Categotry Archives: instructions


custom handlebar grips

I recently got a twist shifter for my three speed. This is extremely awesome and I love shifting gears constantly now, but the vintage grip didn't quite match my newer one. Admittedly, it wasn't a huge difference, but it was bugging me and I knew I could do something fabulous.


First off, welcome to the new site! Since I’m no longer on WordPress’s server I don’t have to follow their rules, so expect the site to get really wild. Until then, please excuse any awkwardness!

Secondly, this Saturday I will be doing an art market at Fabric Planet, so if you’re around Venice come by!

I recently got a twist shifter for my three speed. This is extremely awesome and I love shifting gears constantly now, but the vintage grip didn’t quite match my newer one. Admittedly, it wasn’t a huge difference, but it was bugging me and I knew I could do something fabulous.

custom handlebar grips custom handlebar grips

My custom grip shifter is made out of cork paper that is painted and hot glued on. For the other side I also used craft foam. All of these supplies can be easily found at a craft store.

custom handlebar grips custom handlebar grips

So you want to make your own now, right? Continue reading →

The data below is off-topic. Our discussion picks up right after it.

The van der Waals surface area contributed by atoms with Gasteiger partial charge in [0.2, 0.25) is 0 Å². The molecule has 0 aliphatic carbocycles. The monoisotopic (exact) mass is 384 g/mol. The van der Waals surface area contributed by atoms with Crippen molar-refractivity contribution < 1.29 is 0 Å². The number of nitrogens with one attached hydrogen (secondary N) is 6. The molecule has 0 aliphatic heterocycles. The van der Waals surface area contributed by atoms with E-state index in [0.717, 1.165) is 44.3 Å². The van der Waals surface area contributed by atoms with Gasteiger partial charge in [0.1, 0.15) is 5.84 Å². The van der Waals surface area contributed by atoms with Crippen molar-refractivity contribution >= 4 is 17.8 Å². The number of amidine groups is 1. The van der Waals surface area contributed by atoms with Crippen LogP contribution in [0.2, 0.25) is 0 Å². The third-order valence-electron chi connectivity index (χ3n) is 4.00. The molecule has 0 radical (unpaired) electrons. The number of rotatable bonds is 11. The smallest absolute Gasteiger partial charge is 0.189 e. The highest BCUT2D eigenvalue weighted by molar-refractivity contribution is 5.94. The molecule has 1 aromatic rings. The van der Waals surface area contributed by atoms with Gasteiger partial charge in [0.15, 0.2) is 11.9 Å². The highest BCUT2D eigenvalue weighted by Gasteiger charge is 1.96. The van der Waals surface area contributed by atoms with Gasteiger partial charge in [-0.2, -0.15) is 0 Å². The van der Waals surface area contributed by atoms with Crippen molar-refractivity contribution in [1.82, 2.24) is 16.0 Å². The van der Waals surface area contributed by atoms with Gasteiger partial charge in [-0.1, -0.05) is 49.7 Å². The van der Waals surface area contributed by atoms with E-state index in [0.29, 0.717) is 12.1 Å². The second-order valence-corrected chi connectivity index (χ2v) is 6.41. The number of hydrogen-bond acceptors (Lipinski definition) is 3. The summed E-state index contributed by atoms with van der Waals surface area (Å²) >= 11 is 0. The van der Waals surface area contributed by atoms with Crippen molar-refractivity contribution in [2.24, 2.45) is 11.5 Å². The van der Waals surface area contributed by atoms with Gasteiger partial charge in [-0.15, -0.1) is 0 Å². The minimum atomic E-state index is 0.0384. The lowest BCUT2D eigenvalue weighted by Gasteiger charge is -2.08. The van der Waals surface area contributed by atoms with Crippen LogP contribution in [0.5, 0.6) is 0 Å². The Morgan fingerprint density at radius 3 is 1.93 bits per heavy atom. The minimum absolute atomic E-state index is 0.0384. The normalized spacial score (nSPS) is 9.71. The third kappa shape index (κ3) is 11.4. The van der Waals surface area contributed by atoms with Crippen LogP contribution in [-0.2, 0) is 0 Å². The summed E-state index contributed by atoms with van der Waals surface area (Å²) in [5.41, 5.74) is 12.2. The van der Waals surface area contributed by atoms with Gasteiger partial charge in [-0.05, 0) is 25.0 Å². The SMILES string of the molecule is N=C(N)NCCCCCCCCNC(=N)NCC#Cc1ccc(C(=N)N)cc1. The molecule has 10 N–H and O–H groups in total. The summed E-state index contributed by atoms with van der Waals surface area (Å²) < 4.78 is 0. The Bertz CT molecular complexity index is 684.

Well, the obvious first step is to remove your old grips. The easiest way to do this is to put a few drops of denatured alcohol at the opening of the grip and try to get it to drip down toward the end of the handlebar, then pull.

DIY handlebar grip

I wrapped my handlebar in craft foam so that the grip would be the same thickness as the twist shifter, and it’s really nice having that extra padding. Choose a complimentary color foam because it will show on the edge of the grip. Cut the foam to the length you want for the grip, and wide enough to wrap around the bar once or twice, depending on your preference. Glue the foam to your handlebar by applying glue a few inches at a time until you’ve completely circled the bar. Place the edge of the foam on the bottom of the handlebar.